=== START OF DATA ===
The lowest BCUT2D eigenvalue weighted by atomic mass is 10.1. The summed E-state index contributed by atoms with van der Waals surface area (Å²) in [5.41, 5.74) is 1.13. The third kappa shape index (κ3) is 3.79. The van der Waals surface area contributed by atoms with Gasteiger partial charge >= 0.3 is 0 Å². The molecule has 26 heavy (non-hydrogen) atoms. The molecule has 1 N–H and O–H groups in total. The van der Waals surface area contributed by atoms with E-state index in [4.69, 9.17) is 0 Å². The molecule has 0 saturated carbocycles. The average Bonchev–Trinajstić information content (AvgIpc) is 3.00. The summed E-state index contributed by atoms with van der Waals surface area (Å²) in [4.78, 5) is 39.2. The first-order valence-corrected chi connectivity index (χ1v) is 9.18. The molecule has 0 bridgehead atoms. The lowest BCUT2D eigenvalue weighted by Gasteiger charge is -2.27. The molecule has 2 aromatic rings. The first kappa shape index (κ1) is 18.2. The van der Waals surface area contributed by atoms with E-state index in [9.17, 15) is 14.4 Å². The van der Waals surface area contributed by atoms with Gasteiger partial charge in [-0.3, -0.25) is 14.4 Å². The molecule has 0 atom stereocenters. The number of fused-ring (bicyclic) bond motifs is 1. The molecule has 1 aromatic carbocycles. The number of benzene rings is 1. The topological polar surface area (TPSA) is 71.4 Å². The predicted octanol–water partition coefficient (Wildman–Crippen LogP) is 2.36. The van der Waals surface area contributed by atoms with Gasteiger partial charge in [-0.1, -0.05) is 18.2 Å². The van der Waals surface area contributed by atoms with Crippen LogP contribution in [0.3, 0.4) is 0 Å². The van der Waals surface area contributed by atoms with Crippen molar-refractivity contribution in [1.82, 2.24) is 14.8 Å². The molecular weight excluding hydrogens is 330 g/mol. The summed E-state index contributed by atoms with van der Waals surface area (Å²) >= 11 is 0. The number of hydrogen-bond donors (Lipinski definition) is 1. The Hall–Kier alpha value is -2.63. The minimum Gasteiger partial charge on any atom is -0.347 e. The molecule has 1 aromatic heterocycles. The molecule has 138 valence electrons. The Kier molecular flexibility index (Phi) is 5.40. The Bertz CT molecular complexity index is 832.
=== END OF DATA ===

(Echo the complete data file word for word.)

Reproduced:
The lowest BCUT2D eigenvalue weighted by atomic mass is 10.1. The summed E-state index contributed by atoms with van der Waals surface area (Å²) in [5.41, 5.74) is 1.13. The third kappa shape index (κ3) is 3.79. The van der Waals surface area contributed by atoms with Gasteiger partial charge >= 0.3 is 0 Å². The molecule has 26 heavy (non-hydrogen) atoms. The molecule has 1 N–H and O–H groups in total. The van der Waals surface area contributed by atoms with E-state index in [4.69, 9.17) is 0 Å². The molecule has 0 saturated carbocycles. The average Bonchev–Trinajstić information content (AvgIpc) is 3.00. The summed E-state index contributed by atoms with van der Waals surface area (Å²) in [4.78, 5) is 39.2. The first-order valence-corrected chi connectivity index (χ1v) is 9.18. The molecule has 0 bridgehead atoms. The lowest BCUT2D eigenvalue weighted by Gasteiger charge is -2.27. The molecule has 2 aromatic rings. The first kappa shape index (κ1) is 18.2. The van der Waals surface area contributed by atoms with E-state index in [9.17, 15) is 14.4 Å². The van der Waals surface area contributed by atoms with Gasteiger partial charge in [-0.3, -0.25) is 14.4 Å². The molecule has 0 atom stereocenters. The number of fused-ring (bicyclic) bond motifs is 1. The molecule has 1 aromatic carbocycles. The number of benzene rings is 1. The topological polar surface area (TPSA) is 71.4 Å². The predicted octanol–water partition coefficient (Wildman–Crippen LogP) is 2.36. The van der Waals surface area contributed by atoms with Gasteiger partial charge in [-0.1, -0.05) is 18.2 Å². The van der Waals surface area contributed by atoms with Crippen LogP contribution in [0.3, 0.4) is 0 Å². The van der Waals surface area contributed by atoms with Crippen molar-refractivity contribution in [1.82, 2.24) is 14.8 Å². The molecular weight excluding hydrogens is 330 g/mol. The summed E-state index contributed by atoms with van der Waals surface area (Å²) >= 11 is 0. The number of hydrogen-bond donors (Lipinski definition) is 1. The Hall–Kier alpha value is -2.63. The minimum Gasteiger partial charge on any atom is -0.347 e. The molecule has 1 aromatic heterocycles. The molecule has 138 valence electrons. The Kier molecular flexibility index (Phi) is 5.40. The Bertz CT molecular complexity index is 832.